Accuracy of State-level Surveillance During Emerging Outbreaks of Respiratory Viruses: A Model-based Assessment

27 Pages Posted: 8 May 2020

See all articles by Yuwen Gu

Yuwen Gu

Western Michigan University

Richard VanEnk

Bronson Methodist Hospital

Rajib Paul

University of North Carolina (UNC) at Charlotte

Susan Peters

Michigan State University - College of Human Medicine

Elise DeDoncker

Western Michigan University

Gillian Stoltman

Western Michigan University - Western Michigan University Homer Stryker M.D. School of Medicine

Diana Prieto

Johns Hopkins University

Date Written: April 23, 2020

Abstract

It is long perceived that the more data collection, the more knowledge about the real disease progression. During emergencies like the H1N1 and the SARS-CoV-2 pandemics, public health surveillance requested increased testing capabilities to address the exacerbated demand. However, from the established viral surveillance, it is currently unknown how accurate it portrays disease progression through incidence and confirmed case trends. State viral surveillance – unlike commercial testing – can manage sampling and testing of specimens based on the upcoming demand (e.g., By restricting testing to high risk groups). Hence, proper assessment of accuracy may lead to improvements for a robust infrastructure.

Using the H1N1 pandemic experience, we developed a large-scale model that simulates the collection and testing of influenza specimens after an outbreak is declared in Michigan. We performed controlled experiments with simulation-based optimization to assess accuracy in terms of the biases between growth rates of original and observed influenza incidence trends.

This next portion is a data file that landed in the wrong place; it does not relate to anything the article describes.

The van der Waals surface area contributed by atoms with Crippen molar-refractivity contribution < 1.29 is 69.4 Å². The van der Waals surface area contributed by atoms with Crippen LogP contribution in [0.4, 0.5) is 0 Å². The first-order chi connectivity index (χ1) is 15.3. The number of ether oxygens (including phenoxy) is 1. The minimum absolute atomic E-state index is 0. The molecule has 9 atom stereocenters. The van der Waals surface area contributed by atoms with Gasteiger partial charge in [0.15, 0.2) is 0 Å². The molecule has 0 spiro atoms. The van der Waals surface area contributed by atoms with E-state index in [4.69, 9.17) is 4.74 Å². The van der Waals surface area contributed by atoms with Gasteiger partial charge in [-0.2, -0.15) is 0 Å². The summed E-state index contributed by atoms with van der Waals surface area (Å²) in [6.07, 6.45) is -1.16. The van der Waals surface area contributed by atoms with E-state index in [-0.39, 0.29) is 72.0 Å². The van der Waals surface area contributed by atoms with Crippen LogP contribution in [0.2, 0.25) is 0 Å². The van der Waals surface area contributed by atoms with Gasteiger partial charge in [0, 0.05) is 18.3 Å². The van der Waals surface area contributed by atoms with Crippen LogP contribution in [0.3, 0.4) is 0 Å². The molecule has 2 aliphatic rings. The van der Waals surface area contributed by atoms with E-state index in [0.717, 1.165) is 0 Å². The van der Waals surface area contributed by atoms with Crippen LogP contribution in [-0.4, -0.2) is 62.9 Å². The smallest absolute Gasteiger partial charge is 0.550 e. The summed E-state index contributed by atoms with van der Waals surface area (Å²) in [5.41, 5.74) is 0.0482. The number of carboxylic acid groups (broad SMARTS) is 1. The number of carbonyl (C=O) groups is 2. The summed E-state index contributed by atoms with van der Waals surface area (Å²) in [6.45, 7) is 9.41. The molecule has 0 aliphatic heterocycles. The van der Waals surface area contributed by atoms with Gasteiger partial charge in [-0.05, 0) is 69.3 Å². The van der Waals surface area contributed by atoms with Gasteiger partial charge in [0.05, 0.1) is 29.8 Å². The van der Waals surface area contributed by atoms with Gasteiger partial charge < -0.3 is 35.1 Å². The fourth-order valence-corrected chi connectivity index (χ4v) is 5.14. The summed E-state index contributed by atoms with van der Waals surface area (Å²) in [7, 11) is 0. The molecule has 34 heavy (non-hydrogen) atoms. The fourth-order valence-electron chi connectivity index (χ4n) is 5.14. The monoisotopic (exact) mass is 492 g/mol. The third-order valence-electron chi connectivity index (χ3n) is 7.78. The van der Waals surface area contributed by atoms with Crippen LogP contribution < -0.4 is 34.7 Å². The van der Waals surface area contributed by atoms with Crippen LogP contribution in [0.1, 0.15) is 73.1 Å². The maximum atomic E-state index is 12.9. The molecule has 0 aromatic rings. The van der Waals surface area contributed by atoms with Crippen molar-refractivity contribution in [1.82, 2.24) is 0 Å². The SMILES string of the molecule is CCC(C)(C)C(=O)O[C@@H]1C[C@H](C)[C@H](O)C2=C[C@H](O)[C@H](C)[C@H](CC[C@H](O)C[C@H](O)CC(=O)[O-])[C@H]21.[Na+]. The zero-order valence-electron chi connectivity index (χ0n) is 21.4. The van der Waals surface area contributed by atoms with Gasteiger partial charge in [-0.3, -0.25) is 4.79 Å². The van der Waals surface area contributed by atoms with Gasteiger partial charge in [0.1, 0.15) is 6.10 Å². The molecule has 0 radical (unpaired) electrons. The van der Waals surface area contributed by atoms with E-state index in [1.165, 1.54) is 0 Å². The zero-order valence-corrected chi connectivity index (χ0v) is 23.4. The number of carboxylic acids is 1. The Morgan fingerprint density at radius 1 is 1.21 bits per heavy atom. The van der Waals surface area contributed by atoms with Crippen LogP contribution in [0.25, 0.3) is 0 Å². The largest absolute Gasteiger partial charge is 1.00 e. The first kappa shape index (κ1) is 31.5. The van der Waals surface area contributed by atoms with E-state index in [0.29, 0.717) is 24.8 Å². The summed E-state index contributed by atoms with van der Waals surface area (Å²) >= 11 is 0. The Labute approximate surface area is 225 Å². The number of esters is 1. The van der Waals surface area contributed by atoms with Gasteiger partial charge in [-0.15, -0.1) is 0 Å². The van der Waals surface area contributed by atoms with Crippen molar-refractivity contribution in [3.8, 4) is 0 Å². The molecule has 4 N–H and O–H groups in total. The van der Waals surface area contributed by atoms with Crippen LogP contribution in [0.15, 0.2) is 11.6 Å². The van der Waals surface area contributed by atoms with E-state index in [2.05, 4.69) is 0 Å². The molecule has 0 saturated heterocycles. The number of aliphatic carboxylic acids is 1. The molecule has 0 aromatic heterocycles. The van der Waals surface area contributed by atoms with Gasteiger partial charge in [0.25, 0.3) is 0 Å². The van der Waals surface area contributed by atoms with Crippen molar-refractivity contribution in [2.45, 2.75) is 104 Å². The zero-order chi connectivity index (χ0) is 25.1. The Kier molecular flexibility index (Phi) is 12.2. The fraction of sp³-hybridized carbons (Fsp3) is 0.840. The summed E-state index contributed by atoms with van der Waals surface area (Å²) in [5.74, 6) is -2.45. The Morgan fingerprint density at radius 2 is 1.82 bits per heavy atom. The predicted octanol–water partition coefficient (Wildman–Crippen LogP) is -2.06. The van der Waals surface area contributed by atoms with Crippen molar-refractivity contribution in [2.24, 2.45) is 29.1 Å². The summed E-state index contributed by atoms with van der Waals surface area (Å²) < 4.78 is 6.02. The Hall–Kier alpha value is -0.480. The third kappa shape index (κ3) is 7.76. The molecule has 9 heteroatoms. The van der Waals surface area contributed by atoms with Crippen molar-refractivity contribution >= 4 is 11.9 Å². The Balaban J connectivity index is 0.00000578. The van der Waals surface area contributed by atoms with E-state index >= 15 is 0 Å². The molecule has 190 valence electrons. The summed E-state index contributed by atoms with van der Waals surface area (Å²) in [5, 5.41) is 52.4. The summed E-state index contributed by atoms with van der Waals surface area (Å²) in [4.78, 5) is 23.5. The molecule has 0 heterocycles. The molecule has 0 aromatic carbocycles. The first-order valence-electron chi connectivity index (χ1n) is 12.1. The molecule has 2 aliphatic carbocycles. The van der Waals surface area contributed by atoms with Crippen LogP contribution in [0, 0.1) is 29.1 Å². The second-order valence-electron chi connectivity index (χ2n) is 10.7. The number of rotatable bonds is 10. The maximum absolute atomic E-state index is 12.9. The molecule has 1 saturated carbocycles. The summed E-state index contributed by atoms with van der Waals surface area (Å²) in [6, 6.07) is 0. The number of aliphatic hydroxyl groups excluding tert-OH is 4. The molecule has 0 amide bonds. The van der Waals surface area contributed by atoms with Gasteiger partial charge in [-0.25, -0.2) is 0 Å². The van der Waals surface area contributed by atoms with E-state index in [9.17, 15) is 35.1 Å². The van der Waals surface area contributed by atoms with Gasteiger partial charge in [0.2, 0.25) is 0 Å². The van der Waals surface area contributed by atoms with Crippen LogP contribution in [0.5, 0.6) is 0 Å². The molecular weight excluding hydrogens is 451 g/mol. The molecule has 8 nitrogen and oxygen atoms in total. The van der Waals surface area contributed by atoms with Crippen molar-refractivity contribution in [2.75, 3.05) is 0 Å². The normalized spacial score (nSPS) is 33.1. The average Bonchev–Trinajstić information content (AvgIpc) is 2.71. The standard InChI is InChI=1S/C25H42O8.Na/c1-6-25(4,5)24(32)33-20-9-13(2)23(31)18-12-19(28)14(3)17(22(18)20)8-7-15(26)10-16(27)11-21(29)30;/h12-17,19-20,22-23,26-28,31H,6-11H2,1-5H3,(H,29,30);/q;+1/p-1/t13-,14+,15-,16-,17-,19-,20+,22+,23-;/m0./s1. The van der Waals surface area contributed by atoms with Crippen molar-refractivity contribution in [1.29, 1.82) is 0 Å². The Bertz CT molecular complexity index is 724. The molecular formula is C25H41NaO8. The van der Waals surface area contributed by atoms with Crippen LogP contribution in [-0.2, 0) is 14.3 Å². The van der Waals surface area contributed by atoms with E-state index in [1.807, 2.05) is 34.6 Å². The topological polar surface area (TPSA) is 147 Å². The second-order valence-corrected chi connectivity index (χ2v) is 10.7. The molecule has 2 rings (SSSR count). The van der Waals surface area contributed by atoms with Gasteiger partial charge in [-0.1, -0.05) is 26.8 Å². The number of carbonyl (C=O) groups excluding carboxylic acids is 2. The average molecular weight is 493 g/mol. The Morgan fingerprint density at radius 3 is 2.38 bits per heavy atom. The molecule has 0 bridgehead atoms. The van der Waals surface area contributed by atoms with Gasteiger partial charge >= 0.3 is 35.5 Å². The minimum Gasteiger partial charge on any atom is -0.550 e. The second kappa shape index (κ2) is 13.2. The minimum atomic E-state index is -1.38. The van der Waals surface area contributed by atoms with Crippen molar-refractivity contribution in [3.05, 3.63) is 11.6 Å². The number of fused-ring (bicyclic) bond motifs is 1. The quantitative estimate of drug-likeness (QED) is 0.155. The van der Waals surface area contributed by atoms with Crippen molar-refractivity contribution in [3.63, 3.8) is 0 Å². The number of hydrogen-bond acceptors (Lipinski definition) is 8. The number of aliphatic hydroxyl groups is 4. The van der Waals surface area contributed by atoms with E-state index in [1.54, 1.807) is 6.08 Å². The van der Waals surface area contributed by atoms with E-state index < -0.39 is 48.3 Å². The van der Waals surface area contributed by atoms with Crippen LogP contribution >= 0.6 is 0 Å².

We highlight the following results:

1) Emergency-driven high-risk perception increases reporting, which leads to reduction of biases in the growth rates,

2) The best predicted growth rates are those estimated from the trend of specimens submitted to the surveillance point that receives reports from a variety of healthcare providers, and

3) Under several criteria to queue specimens for viral subtyping with limited capacity, the best performing criterion was to queue first-come-first-serve restricted to specimens with higher hospitalization risk. Under this criterion, the lab released capacity to subtype specimens for each day in the trend, which reduced the growth rate bias the most compared to other queuing criteria. Future research should aim at investigating additional restrictions to the queue that further minimize the bias.

Suggested Citation

Gu, Yuwen and VanEnk, Richard and Paul, Rajib and Peters, Susan and DeDoncker, Elise and Stoltman, Gillian and Prieto, Diana, Accuracy of State-level Surveillance During Emerging Outbreaks of Respiratory Viruses: A Model-based Assessment (April 23, 2020). Johns Hopkins Carey Business School Research Paper No. 20-02, Available at SSRN: https://ssrn.com/abstract=3596240 or http://dx.doi.org/10.2139/ssrn.3596240

Yuwen Gu

Western Michigan University

Kalamazoo, MI 49008
United States

Richard VanEnk

Bronson Methodist Hospital

Kalamazoo, MI
United States

Rajib Paul

University of North Carolina (UNC) at Charlotte

9201 University City Boulevard
Charlotte, NC 28223
United States

Susan Peters

Michigan State University - College of Human Medicine

East Lansing, MI
United States

Elise DeDoncker

Western Michigan University

Kalamazoo, MI 49008
United States

Gillian Stoltman

Western Michigan University - Western Michigan University Homer Stryker M.D. School of Medicine

1000 Oakland Drive
Kalamazoo, MI MI 49008
United States

Diana Prieto (Contact Author)

Johns Hopkins University ( email )

Baltimore, MD 20036-1984
United States

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